Father spoke to me that night as he always did, using the familiar form, as a father speaks to his children. He took it for granted I would understand, though I was just nine years old when he left and not clear on the details. Now I wonder if he has persuaded those three men—the triumvirate—to recognize that he is Egypt’s true pharaoh.
It must have been obvious to everybody, not just my sisters, that I am my father’s favorite. “You are his precious jewel,” they say sourly, with curled lips. I do not disagree with them. They believe this not because he gives me costly gifts—he gives them such gifts too. They demand them! They believe it because I am the daughter he always chose to be by his side, who rode with him into the desert and sailed with him on Lake Mareotis, who accompanied him whenever he entertained visitors and cheered him when he was alone.
Monifa, who knows me as well as my father does, claims that he favors me because, of all his children, I am most like him. “You have his keen intelligence,” she once told me, “and his ability to persuade, as well as his strength of purpose.”
Her words fill me with pride, but I cannot resist pressing her to tell me more about my parents. “And my mother?” I ask. “Do I resemble her?”
“You do not look like her,” Monifa says firmly. “Your sisters more closely resemble her in their features.” Monifa no doubt sees the disappointment written on my face. “I see only your father in your eyes and the shape of your nose. But I do hear your mother in your voice. Her speech fell like music on his ears. It enchanted him and melted his heart. Yours does the same.”
Her answers delight me. I am pleased, of course, by my special status, but the situation could mean trouble. I know that being the favorite could put me in danger.
Here is why: Tryphaena and Berenike are determined to be next in line to rule Egypt. They talk about it constantly, saying such things as “When we are on the throne” or “When Father is no longer king.” They never come right out and say “When Auletes is dead,” but I know my sisters, and I am uneasy about their intentions. They may see me as an obstacle blocking their path.
“Auletes” is an epithet meaning “Flute Player,” a name bestowed on Father by his subjects, who did not intend it kindly. He prefers to be known as the New Dionysus, the Greek god of wine, the inspirer of ecstasy. Both names fit him well. He likes to play the aulos, a long, finely carved ivory flute, especially when he has drunk too much wine. Sometimes he dances in honor of Dionysus while he plays. He has been doing that for as long as I can remember. I love the music and dancing, but my older sisters are not amused. They call him Auletes behind his back, never to his face.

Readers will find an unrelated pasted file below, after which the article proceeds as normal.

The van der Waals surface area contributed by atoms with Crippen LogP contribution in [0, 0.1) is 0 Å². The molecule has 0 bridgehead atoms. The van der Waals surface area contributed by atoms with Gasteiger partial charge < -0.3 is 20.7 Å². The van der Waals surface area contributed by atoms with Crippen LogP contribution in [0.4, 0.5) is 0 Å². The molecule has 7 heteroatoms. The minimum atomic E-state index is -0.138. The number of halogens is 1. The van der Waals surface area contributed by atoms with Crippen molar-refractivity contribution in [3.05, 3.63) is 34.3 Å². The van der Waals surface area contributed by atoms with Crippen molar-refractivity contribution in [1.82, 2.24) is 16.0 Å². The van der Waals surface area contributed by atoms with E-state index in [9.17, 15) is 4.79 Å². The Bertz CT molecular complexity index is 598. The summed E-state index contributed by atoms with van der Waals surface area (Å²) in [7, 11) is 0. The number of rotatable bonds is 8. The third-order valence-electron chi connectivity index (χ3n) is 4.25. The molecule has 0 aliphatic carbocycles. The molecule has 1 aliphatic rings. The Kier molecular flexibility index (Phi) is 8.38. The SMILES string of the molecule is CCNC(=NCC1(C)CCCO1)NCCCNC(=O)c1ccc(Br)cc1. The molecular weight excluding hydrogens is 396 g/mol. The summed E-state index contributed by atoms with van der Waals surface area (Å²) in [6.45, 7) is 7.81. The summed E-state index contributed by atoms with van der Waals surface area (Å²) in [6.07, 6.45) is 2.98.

“He’s a fool,” says Berenike.
“A drunken idiot,” Tryphaena adds.
I disagree, but I say nothing. Father is certainly neither a fool nor an idiot, but he is a man of many contradictions. I would rather think of his intelligence and his good humor and forgive his faults. His greatest weakness is his fondness for grand feasts, which sometimes causes him to neglect his duties as king.
It is my sisters who are fools. They are jealous not only of me but also of each other. Tryphaena assumes she will be the next queen and boasts about the luxuries she will enjoy—as though she is not already completely spoiled! Her name means “Ostentatious Pleasure Lover”—fitting, I think. Although she is the eldest, she is not the ablest or the most intelligent of my sisters. That would be Berenike, who is also sure that she is the one who will be queen. I will not be surprised if those two someday tear each other’s eyes out in a jealous rage. It would be wise to gamble on Berenike. She has a ruthless streak that makes her more dangerous than Tryphaena.
I believe that someday I could become a great ruler of Egypt, better than my sisters can dream of being, but I must be careful not to let them know how I feel. I do not want them to see me as a rival for the throne and a threat to their plans. With Father away on a long journey, it would have been an easy matter for them to arrange my disappearance.
Now Father has returned. But is he safe, or are my sisters actually plotting against him? If they are, then my life, too, may be in peril.
© 2011 Carolyn Meyer